Figure 5.1. Normal Tektronix Image 5.3
Figure 5.2. Zoomed Tektronix Image 5.3
Figure 6.1. Configure Network Parameters Dialog Box 6.2

1/21/11
viii Table of Contents

Figure 6.2. Displaying the Same Information in Different Entry Formats


6.5
Figure A.1. Options for Operation When a Configuration File Cannot Be
Found A.2
Figure B.1. File Menu Options B.1
Figure B.2. Edit Menu Options B.2
Figure B.3. Session Menu Options B.2
Figure B.4. Network Menu Options B.3
Figure B.5. Connection Menu B.3

Table 2.1. Macintosh Keys Used for VT102 Terminal Emulation 2.2
Table 2.2. Common Macro Key Combinations 2.4
Table 4.1. Common FTP Commands 4.4
Table 6.1. Ethernet Values for Hardware Options Supported by NCSA
Telnet 6.11

National Center for Supercomputing Applications


INTRODUCTION

PURPOSE OF NCSA TELNET

NCSA Telnet for the Macintosh version 2.2 provides interactive access from a
Macintosh to telnet hosts on TCP/IP networks. NCSA Telnet is an implementation
of DARPA standard telnet with added features.

SPECIAL FEATURES

Special features of NCSA Telnet for the Macintosh include:

• VT102 emulation
• Simultaneous logon to a number of computers
• File transfer server (standard FTP)
• Tektronix 4014 emulation
• Domain name lookup
• Scrollback with ability to print, copy
• User-defined macro keys
• Customized window arrangement facility

SYSTEM REQUIREMENTS

The software required to run NCSA Telnet for the Macintosh Version 2.2 is a
standard Macintosh system (Version 4.2 or later). You must have one of the
following hardware configurations:
• Macintosh II, Plus, or SE, with Ether SC connected to Ethernet
• Macintosh II with EtherTalk connected to Ethernet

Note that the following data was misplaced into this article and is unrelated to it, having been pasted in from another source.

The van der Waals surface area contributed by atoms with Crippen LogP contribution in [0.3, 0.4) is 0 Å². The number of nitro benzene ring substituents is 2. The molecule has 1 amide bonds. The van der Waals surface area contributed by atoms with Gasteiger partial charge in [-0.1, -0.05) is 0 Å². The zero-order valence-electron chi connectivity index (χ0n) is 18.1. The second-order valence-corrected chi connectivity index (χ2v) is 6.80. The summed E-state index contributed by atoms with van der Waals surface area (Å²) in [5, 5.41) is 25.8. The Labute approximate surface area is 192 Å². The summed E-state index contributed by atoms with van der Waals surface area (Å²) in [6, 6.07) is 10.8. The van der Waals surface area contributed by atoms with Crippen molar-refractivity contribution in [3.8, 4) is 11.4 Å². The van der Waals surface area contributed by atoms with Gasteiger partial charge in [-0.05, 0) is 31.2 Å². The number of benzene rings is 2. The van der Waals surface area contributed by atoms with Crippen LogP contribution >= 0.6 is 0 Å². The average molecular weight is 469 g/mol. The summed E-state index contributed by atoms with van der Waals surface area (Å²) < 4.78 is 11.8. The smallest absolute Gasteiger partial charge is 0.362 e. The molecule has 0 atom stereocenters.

• Macintosh SE with EtherPort SE connected to Ethernet
• Macintosh II with EtherPort II connected to Ethernet
• Macintosh Plus, Macintosh SE, or Macintosh II connected to AppleTalk and a
Kinetics FastPath that connects AppleTalk to Ethernet

USE OF THIS MANUAL

1/21/11
x NCSA Telnet for the Macintosh

This section describes the organization of this manual, and the conventions and
nomenclature used in developing it. Before using NCSA Telnet, you should be
familiar with the Macintosh user interface. If you have not used the Macintosh
before, refer to the owner's guide that came with your Macintosh before using this
package.

Organization of This Manual

This manual is organized into six chapters and three appendixes. Each page of each
chapter is given a unique number that consists of the chapter number, a period, and
the number of that individual page (beginning with the first page of the chapter).
For example, page 2.3 is the third page of the second chapter. Each chapter is
divided into sections, and most sections are divided into subsections.

Manual Contents

This manual is organized into the following chapters and appendixes:

Chapter 1, "Starting and Quitting NCSA Telnet," describes how to start the
program, open a connection with a remote host, and quit the program.

Chapter 2, "Special Keyboard Usage," explains how to use the Macintosh keyboard
with NCSA Telnet.

Chapter 3, "Advanced Features," discusses saving sets, changing configurations,


selecting user preferences, and the Session and Network menu options.

Chapter 4, "File Transfer," explains how to transfer files between a Macintosh and
any FTP host on the network.

Chapter 5, "Tektronix 4014 Emulation," describes how to use the graphics


capabilities of NCSA Telnet.

Chapter 6, "System Administrator Information," contains information for


experienced users on installing and customizing a system.

Appendix A, "Error Conditions," lists the causes and solutions for NCSA Telnet's
error conditions.

Appendix B, "NCSA Telnet Menus," lists the program's various menus.

Appendix C, "Code to Convert /etc/hosts Files," contains information for converting


UNIX /etc/hosts files to NCSA Telnet's configuration file format.
Notational Conventions in This Manual

dothis Information shown in courier bold type represents user entries.

-key Press and hold the key and then press the key designated by
key. Release both keys at the same time.

National Center for Supercomputing Applications


Introduction xi

CONTROL-key Same as notation for -key. Press CONTROL or OPTION down